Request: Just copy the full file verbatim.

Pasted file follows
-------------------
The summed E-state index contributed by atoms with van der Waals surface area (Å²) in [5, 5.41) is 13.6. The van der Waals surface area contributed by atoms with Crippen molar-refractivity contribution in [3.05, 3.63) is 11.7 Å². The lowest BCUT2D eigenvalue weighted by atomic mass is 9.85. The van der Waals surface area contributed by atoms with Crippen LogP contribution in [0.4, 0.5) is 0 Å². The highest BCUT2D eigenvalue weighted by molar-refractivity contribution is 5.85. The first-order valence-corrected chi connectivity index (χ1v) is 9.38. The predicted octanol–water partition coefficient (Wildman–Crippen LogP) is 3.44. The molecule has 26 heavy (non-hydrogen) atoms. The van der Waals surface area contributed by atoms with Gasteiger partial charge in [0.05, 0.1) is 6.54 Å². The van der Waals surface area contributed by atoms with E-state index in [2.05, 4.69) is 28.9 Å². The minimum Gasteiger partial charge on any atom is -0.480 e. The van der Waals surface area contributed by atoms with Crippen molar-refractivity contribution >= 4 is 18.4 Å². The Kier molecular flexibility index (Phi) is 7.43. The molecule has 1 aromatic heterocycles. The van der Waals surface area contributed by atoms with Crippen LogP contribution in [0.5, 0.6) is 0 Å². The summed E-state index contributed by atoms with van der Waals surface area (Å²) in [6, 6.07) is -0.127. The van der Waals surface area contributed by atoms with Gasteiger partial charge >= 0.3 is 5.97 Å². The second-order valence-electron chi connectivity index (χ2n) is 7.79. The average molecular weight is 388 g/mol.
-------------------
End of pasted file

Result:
The summed E-state index contributed by atoms with van der Waals surface area (Å²) in [5, 5.41) is 13.6. The van der Waals surface area contributed by atoms with Crippen molar-refractivity contribution in [3.05, 3.63) is 11.7 Å². The lowest BCUT2D eigenvalue weighted by atomic mass is 9.85. The van der Waals surface area contributed by atoms with Crippen LogP contribution in [0.4, 0.5) is 0 Å². The highest BCUT2D eigenvalue weighted by molar-refractivity contribution is 5.85. The first-order valence-corrected chi connectivity index (χ1v) is 9.38. The predicted octanol–water partition coefficient (Wildman–Crippen LogP) is 3.44. The molecule has 26 heavy (non-hydrogen) atoms. The van der Waals surface area contributed by atoms with Gasteiger partial charge in [0.05, 0.1) is 6.54 Å². The van der Waals surface area contributed by atoms with E-state index in [2.05, 4.69) is 28.9 Å². The minimum Gasteiger partial charge on any atom is -0.480 e. The van der Waals surface area contributed by atoms with Crippen molar-refractivity contribution >= 4 is 18.4 Å². The Kier molecular flexibility index (Phi) is 7.43. The molecule has 1 aromatic heterocycles. The van der Waals surface area contributed by atoms with Crippen LogP contribution in [0.5, 0.6) is 0 Å². The summed E-state index contributed by atoms with van der Waals surface area (Å²) in [6, 6.07) is -0.127. The van der Waals surface area contributed by atoms with Gasteiger partial charge >= 0.3 is 5.97 Å². The second-order valence-electron chi connectivity index (χ2n) is 7.79. The average molecular weight is 388 g/mol.